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2 years later, slots money for minority businesses

ANNAPOLIS — A portion of slots money intended to benefit small-, women- and minority-owned businesses is inching closer to being distributed to such companies, nearly two years after Maryland’s first casino opened.

The Board of Public Works Wednesday approved a Memorandum of Understanding between the board and Department of Business and Economic Development, authorizing the agency to finalize plans to seek a contractor to manage the money, which is expected to balloon to $12 million by the end of fiscal 2013.

DBED Assistant Secretary Ursula S. Powidski said the framework should be in place to begin disbursing the money by the first quarter of 2013. A Request for Proposals will be sent out soon. The winning bidder would then need approval from the board.

About $5.2 million is already in the fund, which constitutes 1.5 percent of gross slots revenue in Maryland. The fund is the smallest recipient of the state’s Video Lottery Terminal revenues, which have totaled about $345.6 million in almost two years.

But the money for small-, women- and minority-owned businesses has sat untouched since Hollywood Casino Perryville opened in September 2010 and began allocating revenue to the fund.

DBED officials said the money totals were too small to bother with, until recently.

“We do transactions at DBED, but they tend to be at a larger scale,” Powidski said. “If you’re doing a mom-and-pop loan, that’s really best done at the local level, where people understand that market.”

D. Gregory Cole, head of finance for DBED, said it did not make sense administratively to disburse the money until the pot grew larger.

“It has not [happened] yet because … they’re small, small amounts of money,” Cole said. But the projected fiscal 2013 total of $12 million is large enough.

The June opening of the Maryland Live casino at Arundel Mills mall, still growing but already more than double the size of the slots parlor in Perryville, has been the catalyst for the fund’s growth.

“That will be a huge slug of money,” Cole said. “It’s time to stand up a program.”

Powidski said the fund should continue to grow as casinos in Baltimore and Allegany County open within the next 18 months, and potentially when a Prince George’s County casino, if approved by voters, comes on line in 2016.

The Board of Public Works, comprised of Comptroller Peter Franchot, Treasurer Nancy K. Kopp and Lt. Gov. Anthony G. Brown, standing in for Gov. Martin O’Malley, unanimously decided to approve the memorandum, authorizing the agency to conduct a competitive bid to find an external money manager to handle the business loans.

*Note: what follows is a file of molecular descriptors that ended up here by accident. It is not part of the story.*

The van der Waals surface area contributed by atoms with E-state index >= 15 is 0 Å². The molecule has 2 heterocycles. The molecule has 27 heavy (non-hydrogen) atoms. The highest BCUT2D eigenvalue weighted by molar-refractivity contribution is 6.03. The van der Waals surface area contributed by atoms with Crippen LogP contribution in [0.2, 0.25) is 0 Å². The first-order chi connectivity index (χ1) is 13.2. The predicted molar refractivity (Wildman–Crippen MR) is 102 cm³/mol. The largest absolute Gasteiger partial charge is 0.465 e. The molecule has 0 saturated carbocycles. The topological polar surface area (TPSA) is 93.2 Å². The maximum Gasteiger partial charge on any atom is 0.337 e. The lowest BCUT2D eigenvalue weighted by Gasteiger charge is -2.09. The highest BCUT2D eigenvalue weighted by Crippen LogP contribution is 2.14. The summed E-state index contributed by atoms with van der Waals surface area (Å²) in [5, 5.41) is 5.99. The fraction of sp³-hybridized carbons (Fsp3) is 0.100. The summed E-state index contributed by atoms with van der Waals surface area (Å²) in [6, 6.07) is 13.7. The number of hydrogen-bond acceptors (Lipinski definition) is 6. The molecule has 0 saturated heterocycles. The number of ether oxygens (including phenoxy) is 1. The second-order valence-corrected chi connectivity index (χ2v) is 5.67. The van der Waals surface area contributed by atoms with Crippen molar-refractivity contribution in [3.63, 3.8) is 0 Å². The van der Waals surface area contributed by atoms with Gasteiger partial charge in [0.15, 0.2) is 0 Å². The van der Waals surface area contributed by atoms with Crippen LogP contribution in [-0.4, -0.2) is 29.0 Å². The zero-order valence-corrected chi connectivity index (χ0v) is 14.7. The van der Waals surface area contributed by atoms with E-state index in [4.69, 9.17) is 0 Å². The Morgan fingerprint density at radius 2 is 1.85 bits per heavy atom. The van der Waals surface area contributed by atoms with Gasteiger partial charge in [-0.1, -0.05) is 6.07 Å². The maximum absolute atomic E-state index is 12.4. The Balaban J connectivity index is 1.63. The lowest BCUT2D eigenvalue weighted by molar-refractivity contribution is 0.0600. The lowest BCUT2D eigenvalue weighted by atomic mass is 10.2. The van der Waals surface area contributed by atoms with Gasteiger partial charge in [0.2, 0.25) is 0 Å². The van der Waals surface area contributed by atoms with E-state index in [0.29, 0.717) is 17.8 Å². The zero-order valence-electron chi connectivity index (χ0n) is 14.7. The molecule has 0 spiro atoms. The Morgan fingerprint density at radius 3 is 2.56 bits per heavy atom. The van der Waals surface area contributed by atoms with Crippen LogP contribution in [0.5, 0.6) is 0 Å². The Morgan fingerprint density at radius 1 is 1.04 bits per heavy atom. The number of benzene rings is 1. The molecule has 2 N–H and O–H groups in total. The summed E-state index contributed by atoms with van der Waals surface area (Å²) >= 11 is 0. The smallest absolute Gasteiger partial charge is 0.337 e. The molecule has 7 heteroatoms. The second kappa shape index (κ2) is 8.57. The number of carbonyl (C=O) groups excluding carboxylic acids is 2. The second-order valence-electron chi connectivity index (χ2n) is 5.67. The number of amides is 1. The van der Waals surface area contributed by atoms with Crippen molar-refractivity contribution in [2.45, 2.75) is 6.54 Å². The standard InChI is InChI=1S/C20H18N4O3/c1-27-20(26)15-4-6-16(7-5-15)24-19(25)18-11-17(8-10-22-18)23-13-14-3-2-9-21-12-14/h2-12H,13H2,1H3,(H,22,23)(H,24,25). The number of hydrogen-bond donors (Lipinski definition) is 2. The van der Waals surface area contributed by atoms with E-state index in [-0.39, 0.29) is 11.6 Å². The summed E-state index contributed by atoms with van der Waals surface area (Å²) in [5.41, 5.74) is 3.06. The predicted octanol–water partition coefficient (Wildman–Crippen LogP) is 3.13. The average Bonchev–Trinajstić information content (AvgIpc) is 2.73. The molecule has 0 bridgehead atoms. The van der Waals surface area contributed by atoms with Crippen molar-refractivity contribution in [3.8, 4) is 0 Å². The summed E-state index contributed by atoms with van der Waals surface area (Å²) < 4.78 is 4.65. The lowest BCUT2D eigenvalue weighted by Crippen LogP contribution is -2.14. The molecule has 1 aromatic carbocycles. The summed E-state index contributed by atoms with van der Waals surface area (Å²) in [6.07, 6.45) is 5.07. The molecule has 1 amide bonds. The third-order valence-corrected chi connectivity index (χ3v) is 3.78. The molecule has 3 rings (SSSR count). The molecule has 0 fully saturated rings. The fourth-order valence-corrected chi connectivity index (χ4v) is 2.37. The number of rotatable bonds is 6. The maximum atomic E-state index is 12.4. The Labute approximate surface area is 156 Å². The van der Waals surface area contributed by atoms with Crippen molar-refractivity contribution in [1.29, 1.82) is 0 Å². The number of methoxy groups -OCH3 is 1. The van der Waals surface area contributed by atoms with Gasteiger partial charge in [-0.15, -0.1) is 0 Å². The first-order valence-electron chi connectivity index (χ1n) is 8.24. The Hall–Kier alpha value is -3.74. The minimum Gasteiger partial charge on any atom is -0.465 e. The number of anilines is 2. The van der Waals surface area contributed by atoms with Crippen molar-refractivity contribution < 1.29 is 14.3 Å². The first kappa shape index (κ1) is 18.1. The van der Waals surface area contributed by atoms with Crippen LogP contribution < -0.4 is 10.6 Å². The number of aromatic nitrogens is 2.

But Franchot appeared to vote reluctantly. He said he did not understand why DBED had to hire an independent contractor to make the loans, since part of the state agency specializes in such transactions.

“It seems to me like you could do this in house, with your own staff,” Franchot told Powidski and Cole during the meeting. Franchot called the cash paid to an independent contractor — perhaps as much as 8 percent of the total fund money — “a significant amount.”

After presenting his case to the state’s spending panel, Cole said the upfront payment to the money manager was mandatory to attract bidders, who might not see a return on their investment for more than four years.

“We recognize you’re going to need some upfront funding to stand up a program. … Someone has to take the job of getting the money out,” Cole said. “It has always been the practice of the department, that because these are small transactions, they’re better dealt with by the guy down the street that knows you, than me sitting in Baltimore.”

DBED will still incur some costs, Cole said. He hopes that one of two agency vacancies can be filled, with the person hired for that job taking responsibility of monitoring the business loan payment. The cost of administering the process is expected to be $50,000.

“We do want oversight on who gets the money and how they use it,” Cole said.